The New Zealand dollar fell about half a US cent on Thursday as all eyes remained on whether the United States government will re-open and whether it can avoid defaulting on its debts.
Bancorp Treasury Services senior client advisor Peter Cavanaugh says the market appears hopeful the politicians will reach at least an interim agreement.
He says not only the New Zealand dollar weaker against the US, but so is the Australian dollar, the pound, the euro and the yen.
Mr Cavanaugh says the markets seem to be picking that the US will avoid the debt default and that they will come to an agreement, albeit it an interim one, to extend the debt ceiling.
He says that just leaves them haggling over the budget and whether the US government is going to be funded.
At about 5pm, the kiwi was trading at 82.60 US cents. It was marginally down at 87.71 Australian cents and slightly higher at 51.82 British pence but unchanged at 0.6116 euro and 80.66 yen.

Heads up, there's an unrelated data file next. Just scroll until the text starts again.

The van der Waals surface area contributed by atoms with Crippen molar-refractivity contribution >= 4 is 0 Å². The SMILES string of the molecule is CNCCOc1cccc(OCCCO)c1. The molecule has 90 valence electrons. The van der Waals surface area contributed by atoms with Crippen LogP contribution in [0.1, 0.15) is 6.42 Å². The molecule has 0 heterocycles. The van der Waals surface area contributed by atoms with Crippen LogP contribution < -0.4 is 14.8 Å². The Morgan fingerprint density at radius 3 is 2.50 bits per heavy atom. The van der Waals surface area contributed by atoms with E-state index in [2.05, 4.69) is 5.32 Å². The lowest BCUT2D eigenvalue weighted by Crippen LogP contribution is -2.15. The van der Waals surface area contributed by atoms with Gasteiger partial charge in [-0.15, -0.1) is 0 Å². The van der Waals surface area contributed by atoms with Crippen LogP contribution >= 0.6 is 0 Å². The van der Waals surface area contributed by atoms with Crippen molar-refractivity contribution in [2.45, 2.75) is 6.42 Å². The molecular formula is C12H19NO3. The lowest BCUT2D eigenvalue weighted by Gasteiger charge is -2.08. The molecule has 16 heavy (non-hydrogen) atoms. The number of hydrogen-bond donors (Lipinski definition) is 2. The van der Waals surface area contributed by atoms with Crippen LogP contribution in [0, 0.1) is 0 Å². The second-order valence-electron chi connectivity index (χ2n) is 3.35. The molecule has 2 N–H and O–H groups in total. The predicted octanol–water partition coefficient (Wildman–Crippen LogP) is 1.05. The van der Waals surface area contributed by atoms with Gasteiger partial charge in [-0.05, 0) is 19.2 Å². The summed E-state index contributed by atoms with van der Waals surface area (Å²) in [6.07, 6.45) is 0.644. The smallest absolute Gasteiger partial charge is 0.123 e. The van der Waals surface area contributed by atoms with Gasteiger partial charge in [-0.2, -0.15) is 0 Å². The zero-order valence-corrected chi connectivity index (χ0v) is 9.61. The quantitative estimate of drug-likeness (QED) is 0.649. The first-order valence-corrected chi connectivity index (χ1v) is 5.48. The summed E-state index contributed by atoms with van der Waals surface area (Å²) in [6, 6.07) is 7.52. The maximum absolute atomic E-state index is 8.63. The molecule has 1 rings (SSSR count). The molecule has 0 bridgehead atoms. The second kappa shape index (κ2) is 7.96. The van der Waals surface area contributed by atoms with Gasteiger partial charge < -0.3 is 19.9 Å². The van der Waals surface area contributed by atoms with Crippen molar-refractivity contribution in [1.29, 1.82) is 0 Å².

Share market little changed
The share market was little changed, the benchmark Top 50 Index closing up 7 points at 4717.
Mighty River Power shares rose as high as $2.26 compared with Wednesday's close at $2.20 after the company announced its $50 million share buyback.
However, they lost ground through the day and closed at $2.23.
The electricity company is trying to boost the value of its shares which have consistently traded below the $2.50 price the Government sold them at in May.
Among other stocks, Summerset Group gained 2 cents to $2.08 after the retirement village operator said its third-quarter sales jumped 19%, boosted by it building more apartments.
Summerset chief executive Norah Barlow says her company plans to build more apartments.
She says construction is planned at another seven sites.